According to Toronto’s chief planner Jennifer Keesmaat, there may be a movement of commercial offices to the downtown core and that this is coming at the cost of the suburbs. One can only assume that the long commute times are responsible for this trend.
“Previously thriving suburban office parks are now experiencing double digit vacancy rates and declining rents, as employers flock downtown.”
Looking at commercial properties for sale in Weston, there is currently only one office property on offer:
When it comes to retail stores however, there is no shortage of properties for sale, some of them very well known to Westonians.
The City of Toronto gathers and publishes data when officers attend and verify that a by-law infraction has occurred in an apartment building.¹
Now, I present to you the fruit of a sleepless night: the first-ever map of building infractions in Weston and Mount Dennis, using that data.²
Every landlord on Jane and Weston who received a visit from the Municipal Licensing and Standards is on the list. The majority of buildings receive only one or two visits in a year.
The infractions range from the minor (fallen branches) to the severe (unsafe conditions). Which infractions apply to which building is somewhat difficult to determine, though I’m working on it. (Any Excel masters want to pitch in?)
Buildings with 1–2 visits received a star. 3–6 visits are coded green. 7–12 visits are coded yellow, and 13–24 are pinkish. More than 24 are coded with a caution sign.
There are at least four good reasons to be careful before saying that more visits is worse:
First, a large building will get more visits
The severity of the infractions is not coded (and I’d worry more about, say, a hole in the roof than junk on the lot).
Buildings change and improve. Landlords fix problems.
It’s possible‚ even likely, that the data or I am in error
Still, the buildings with a caution sign received more visits than 97.5% of the rest of the community, for one reason or another.
¹ The city is amazing at open data, at least compared to the province and the feds, which really pale in comparison.
² I was inspired by Landlordwatch, who are working on a similar project. They, however, are rather political, and their data has a few flaws.
Frances Nunziata had a meeting tonight to discuss the future of the Christian Brothers warehouse site at 30–46 Rosemount. In her flyer, Nunziata says that the new owners, the Varone Group, are asking to develop office and retail space, as well as a daycare.
The last institutional daycare in Weston closed in 2013.
Your correspondent was not able to attend (bedtime), but I would love to hear news from the meeting.
According to an article in the Globe and Mail, between the December quarters of 2014 and 2015, Toronto home prices increased by 9.04%. During that same period, the price of homes sold in the Weston M9N postal code jumped from an average of $367,045 in the quarter ending December 2014 to $464,958, a startling increase of 26.7%. The M6M code to the west which includes part of Mount Dennis has done even better with an average increase of 33.2%.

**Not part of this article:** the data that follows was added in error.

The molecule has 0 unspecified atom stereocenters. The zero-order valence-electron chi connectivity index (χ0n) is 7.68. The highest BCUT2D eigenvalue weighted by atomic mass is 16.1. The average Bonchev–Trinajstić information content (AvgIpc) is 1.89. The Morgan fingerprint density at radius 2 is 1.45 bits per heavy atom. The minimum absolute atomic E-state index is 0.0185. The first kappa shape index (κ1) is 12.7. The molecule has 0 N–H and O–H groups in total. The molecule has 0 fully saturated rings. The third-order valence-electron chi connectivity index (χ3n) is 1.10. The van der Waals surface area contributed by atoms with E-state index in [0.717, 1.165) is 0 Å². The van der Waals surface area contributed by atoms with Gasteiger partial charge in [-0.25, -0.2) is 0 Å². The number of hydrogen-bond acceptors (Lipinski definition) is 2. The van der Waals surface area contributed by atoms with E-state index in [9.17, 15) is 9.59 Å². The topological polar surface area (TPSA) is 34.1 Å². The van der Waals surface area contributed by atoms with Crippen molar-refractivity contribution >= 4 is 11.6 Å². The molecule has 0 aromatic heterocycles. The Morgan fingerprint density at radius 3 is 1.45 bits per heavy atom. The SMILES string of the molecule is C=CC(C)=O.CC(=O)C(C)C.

What does this mean? Weston and Mount Dennis are among the last few relatively affordable areas left in Toronto. Compared to the rest of the city, prices are low and people are desperate to get into the housing market. Homes are being snapped up before they become out of reach.
The Mount Dennis newsletter has a lot of great stuff, including, bestill my heart, a disputation on bicycles. The MDCA is asking the city staff to build a “Railpath North” from downtown through the Junction to Mount Dennis, among other things.
The Railpath, if you haven’t had the pleasure, is a bike highway that along the tracks in the downtown west end. It’s fantastic. Extending it would be an enormous benefit to us. Right now, getting to the west end safely is impossible; to ride on Jane is to hate life. Yet,
A dedicated rail‐side multi‐use path [could] be built from Ray Ave. to Rogers Road. This will allow cyclists to avoid the hill as well as the dangerous Weston / Black Creek intersection… With some creative engineering, it could connect through the Junction to the existing Railpath.
The MDCA says they have also got an agreement from Metrolinx that the new bridge over Eglinton will “safely accommodate both cyclists and pedestrians…with full separation from the busy bus‐way”
But why stop there? Weston and Mount Dennis are bike barren, and they needn’t be. York, where I work, is almost an easy bike commute, and our neighbourhood is an ideal community for employees: there’s an express bus to campus (where parking is a fortune) and we nearly have the infrastructure in place; all it would take is a safe route along Wilson—which, according to the city’s plans, we may get.
Tie it together with a safe route along Albion, and we are in business: a bike commuter’s paradise, with a short ride to Humber, York, the Junction and downtown.
The Satin Finish Company owners are hoping to build 99 three-storey townhouses on the site. They were rebuffed in their initial—and, honestly, quite reasonable—request to change the zoning to allow residential development. They’re now taking their case to the Ontario Municipal Board.
The Satin Finish subdivision as proposed has problems:
It doesn’t have enough shared green space
It has only one playground
It’s poorly connected to the rest of the neighbourhood, with only one street entrance
There is little effort to preserve the beautiful buildings
That said, it’s hard to argue that these should remain employment lands; homes have already popped up all around them, and a new factory in their midst would be disruptive.